Finally, she is satisfied. She opens the door to her kitchen and carries her work outside. She is a master of her craft, and this is her masterpiece.

It sits, against the dark, star-pricked backdrop, turning slowly. It will stay there, for a little while, in this place where neither ‘little’ nor ‘while’ mean very much at all. It will stay until someone comes for it.

“It almost seems a shame to destroy it,” they will say.

But, they will.

And, in time, there will be nothing but crumbs.


Author’s notes
This story was written in response to a prompt about cooking. I started thinking about heat, and this year’s heatwave, and this is what came out of the oven…


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© Kat Day 2018

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The Wisdom of Scarecrows

(c) Steve Thompson

“The sky is a lovely colour,” said the scarecrow.

Angela adjusted her baseball cap against the May sunshine. She was leaning back-to-back against the scarecrow’s checked shirt. Bits of straw poked her.

“You’re lucky,” she said. “It often rains this time of year. It might’ve been pouring down for your one day alive.

Angela and her Dad had made the scarecrow for the village competition, to be judged at the May Day Fête tomorrow. They’d stuffed a pair of jeans and a shirt with straw and made a face out of papier-mâché. She’d painted it bright pink.

She’d been surprised when he started talking. Scarecrows, he’d explained, get one day of life once they’re made. Angela was sure most people didn’t know this.

“What’s rain?” asked the scarecrow.

“Water that falls out of the sky.”

“How does it get up there?”

“Um,” said Angela, trying to remember what her teacher, Mrs Pilady, had told her. “Something to do with bicycles, I think.”

The scarecrow looked, as much as someone with painted-on eyes can look, at Angela’s bicycle, leaning against the side of the shed. “Does someone put it in the basket and ride it up there?”

“Something like that,” said Angela. It probably didn’t matter. Mrs Pilady wasn’t likely to spring an impromptu test on them in the next few hours.

The scarecrow nodded. “Tell me again what happens tomorrow,” he said after a moment.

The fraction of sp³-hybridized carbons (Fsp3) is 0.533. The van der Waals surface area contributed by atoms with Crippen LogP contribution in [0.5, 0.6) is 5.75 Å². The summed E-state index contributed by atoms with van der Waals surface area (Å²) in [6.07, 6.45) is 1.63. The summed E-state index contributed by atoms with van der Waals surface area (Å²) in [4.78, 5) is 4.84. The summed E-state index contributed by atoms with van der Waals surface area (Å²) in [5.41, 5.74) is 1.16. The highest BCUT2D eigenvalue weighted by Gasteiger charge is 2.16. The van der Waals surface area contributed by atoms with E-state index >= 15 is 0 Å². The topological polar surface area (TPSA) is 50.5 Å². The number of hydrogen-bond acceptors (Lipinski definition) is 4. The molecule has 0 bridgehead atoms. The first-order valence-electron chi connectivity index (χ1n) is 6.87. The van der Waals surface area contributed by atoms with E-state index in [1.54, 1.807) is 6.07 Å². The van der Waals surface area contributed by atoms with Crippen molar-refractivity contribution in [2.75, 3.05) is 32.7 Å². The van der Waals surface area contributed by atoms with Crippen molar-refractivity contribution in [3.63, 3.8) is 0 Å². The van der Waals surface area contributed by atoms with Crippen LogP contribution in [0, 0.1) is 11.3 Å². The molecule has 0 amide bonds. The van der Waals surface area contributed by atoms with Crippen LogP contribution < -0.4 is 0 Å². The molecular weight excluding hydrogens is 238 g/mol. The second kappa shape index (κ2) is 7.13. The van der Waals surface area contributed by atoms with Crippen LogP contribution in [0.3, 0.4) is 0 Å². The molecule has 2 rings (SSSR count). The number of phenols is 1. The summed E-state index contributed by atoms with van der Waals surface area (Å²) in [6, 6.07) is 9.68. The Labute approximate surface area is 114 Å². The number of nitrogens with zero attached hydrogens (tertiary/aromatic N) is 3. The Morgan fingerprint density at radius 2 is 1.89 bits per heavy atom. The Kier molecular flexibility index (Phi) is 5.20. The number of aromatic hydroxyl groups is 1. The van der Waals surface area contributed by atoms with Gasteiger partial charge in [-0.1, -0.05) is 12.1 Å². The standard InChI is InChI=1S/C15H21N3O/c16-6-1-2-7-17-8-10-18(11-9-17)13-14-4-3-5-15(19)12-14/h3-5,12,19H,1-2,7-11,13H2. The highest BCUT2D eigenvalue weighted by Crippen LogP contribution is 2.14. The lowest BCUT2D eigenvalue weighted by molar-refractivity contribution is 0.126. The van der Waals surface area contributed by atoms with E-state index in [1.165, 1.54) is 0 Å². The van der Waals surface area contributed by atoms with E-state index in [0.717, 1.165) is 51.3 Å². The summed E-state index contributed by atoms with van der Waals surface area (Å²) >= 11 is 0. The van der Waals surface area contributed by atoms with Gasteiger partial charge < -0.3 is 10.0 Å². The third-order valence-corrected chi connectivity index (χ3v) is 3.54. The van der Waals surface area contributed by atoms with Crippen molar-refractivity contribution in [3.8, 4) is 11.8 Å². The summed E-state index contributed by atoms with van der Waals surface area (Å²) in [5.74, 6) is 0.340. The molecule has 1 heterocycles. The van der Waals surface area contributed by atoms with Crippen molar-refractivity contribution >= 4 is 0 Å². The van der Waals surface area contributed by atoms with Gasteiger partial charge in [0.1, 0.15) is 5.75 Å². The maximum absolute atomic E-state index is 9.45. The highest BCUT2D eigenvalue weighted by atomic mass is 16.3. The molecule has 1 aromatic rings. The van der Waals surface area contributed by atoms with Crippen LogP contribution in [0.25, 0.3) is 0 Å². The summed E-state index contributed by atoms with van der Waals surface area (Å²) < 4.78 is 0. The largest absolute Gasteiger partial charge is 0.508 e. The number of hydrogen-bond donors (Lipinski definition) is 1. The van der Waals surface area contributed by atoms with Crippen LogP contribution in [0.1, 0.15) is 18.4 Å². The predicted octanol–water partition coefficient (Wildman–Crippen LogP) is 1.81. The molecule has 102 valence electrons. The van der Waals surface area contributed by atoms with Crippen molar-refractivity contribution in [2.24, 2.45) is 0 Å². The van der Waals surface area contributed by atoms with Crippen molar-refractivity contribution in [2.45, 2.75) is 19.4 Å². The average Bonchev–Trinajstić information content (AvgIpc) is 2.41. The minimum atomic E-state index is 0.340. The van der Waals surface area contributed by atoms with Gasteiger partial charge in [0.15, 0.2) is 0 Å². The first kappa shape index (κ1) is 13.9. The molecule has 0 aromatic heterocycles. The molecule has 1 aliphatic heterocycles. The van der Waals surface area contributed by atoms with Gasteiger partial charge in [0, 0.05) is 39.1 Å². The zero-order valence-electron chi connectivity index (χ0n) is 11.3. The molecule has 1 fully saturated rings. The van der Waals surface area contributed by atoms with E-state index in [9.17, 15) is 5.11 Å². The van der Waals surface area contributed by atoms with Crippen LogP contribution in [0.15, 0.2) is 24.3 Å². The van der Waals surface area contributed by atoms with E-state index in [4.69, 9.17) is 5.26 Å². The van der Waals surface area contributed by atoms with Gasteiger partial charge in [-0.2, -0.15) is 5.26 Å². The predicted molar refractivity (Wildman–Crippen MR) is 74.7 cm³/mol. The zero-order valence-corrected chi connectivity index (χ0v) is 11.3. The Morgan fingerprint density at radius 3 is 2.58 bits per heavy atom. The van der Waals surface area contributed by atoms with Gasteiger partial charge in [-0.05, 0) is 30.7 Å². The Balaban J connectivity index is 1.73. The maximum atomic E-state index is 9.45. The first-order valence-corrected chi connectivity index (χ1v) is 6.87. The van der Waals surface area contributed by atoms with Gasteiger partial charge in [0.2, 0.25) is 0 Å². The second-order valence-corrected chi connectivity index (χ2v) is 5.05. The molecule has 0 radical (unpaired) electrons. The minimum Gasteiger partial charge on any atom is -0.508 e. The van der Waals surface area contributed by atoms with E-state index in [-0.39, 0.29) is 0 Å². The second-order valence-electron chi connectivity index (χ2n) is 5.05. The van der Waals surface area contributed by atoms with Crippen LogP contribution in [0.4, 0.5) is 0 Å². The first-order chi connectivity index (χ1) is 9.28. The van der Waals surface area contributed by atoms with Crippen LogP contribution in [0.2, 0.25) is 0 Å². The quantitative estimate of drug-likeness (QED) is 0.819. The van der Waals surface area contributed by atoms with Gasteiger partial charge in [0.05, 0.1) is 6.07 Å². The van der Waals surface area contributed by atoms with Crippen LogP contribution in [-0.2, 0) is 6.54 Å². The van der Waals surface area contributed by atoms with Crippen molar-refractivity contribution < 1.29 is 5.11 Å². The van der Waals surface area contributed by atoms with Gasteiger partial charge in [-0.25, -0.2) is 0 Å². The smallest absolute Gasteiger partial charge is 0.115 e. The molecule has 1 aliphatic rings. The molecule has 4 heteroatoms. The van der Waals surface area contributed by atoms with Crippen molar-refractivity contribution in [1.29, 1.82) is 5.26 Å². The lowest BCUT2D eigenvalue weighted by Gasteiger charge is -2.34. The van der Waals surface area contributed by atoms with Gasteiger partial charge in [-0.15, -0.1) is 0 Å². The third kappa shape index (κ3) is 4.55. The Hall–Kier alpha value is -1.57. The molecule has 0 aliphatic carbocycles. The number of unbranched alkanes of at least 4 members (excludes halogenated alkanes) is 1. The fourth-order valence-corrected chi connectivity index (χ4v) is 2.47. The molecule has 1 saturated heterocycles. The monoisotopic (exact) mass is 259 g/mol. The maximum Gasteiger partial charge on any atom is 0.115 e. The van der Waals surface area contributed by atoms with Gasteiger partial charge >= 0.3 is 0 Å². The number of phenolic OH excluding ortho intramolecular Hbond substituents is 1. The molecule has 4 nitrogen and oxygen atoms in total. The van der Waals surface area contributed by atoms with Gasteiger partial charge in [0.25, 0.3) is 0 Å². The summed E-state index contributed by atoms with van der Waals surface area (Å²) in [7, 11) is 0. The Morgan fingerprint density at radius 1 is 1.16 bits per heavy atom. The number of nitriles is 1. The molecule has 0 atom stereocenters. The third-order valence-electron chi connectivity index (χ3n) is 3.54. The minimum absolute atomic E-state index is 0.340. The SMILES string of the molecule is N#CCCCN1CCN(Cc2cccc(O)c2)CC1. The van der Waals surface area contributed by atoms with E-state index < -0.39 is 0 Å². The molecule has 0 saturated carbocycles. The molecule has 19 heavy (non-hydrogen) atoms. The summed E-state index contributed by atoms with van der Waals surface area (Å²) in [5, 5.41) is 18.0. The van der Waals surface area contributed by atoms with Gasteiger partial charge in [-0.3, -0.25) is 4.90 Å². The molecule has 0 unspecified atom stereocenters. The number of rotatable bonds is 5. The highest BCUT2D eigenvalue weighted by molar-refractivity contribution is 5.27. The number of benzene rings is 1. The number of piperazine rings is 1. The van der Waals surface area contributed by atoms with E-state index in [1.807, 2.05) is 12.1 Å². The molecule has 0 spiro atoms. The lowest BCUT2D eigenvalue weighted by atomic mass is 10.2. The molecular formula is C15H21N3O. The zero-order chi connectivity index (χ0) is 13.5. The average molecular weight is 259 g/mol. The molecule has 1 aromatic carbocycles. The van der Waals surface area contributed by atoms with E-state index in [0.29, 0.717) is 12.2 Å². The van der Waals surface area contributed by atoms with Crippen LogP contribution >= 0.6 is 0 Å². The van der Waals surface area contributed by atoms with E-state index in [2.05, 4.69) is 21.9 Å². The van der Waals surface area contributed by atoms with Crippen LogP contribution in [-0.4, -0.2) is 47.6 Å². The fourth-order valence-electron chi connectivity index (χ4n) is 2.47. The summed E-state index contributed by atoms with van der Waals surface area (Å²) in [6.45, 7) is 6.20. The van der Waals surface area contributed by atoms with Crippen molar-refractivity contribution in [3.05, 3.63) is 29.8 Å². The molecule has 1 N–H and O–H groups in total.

“Why do you want to hear it again? You won’t see it.”

“I know, but it sounds so nice.”

Angela smiled. “We’ll put you in Dad’s trailer and drive you to the fête. There’s a big display of all the scarecrows. The best one gets a red rosette. There’s a maypole that the preschool kids dance around. I did it a few years ago, but I’m too big now. There’s ice-cream and a barbeque and a coconut shy. And a bouncy castle!”

The scarecrow sighed happily.

The smell of smoke and crack of burning wood crept treacherously across Angela’s mind. There would be a bonfire in the evening. But why mention that? The scarecrow would never know.

“It’s beautiful here,” said the scarecrow. “I’m glad I’ve seen it. Even if it was just for one day. I’m glad I met you, too, Angela. If you hadn’t come outside, I would’ve spent all my time alone.”

Angela touched the scarecrow’s hand. The old ski glove was warm from the sunshine. “I think,” she said slowly, “that we should always try to enjoy days. They might run out for any of us.”

“Yes,” said the scarecrow.

They sat in silence, then. A bee buzzed by. Angela took off her baseball cap and rubbed at her nearly-bald scalp.

A few minutes later the back door opened. “There you are, sweetie,” said Angela’s dad. “It’s time for your medicine.”

“Hi, Dad. I was just talking to the scarecrow.”

“Were you now? Did he say anything interesting?”

Angela looked at the now-motionless straw man.

“Yes,” she said. “He did.”


Author’s notes
This story makes me cry every time I read it, which you might think is strange, because I wrote it. But as Robert Frost famously said: “No tears in the writer, no tears in the reader.” I’m proud to say that this story won the first ever BeaconLit Beaconflash competition in July 2018, and you can also read it on the BeaconLit website. Thanks to the lovely Steve Thompson for the image above (and the rest of the beautiful drawings which aren’t here to see… yet).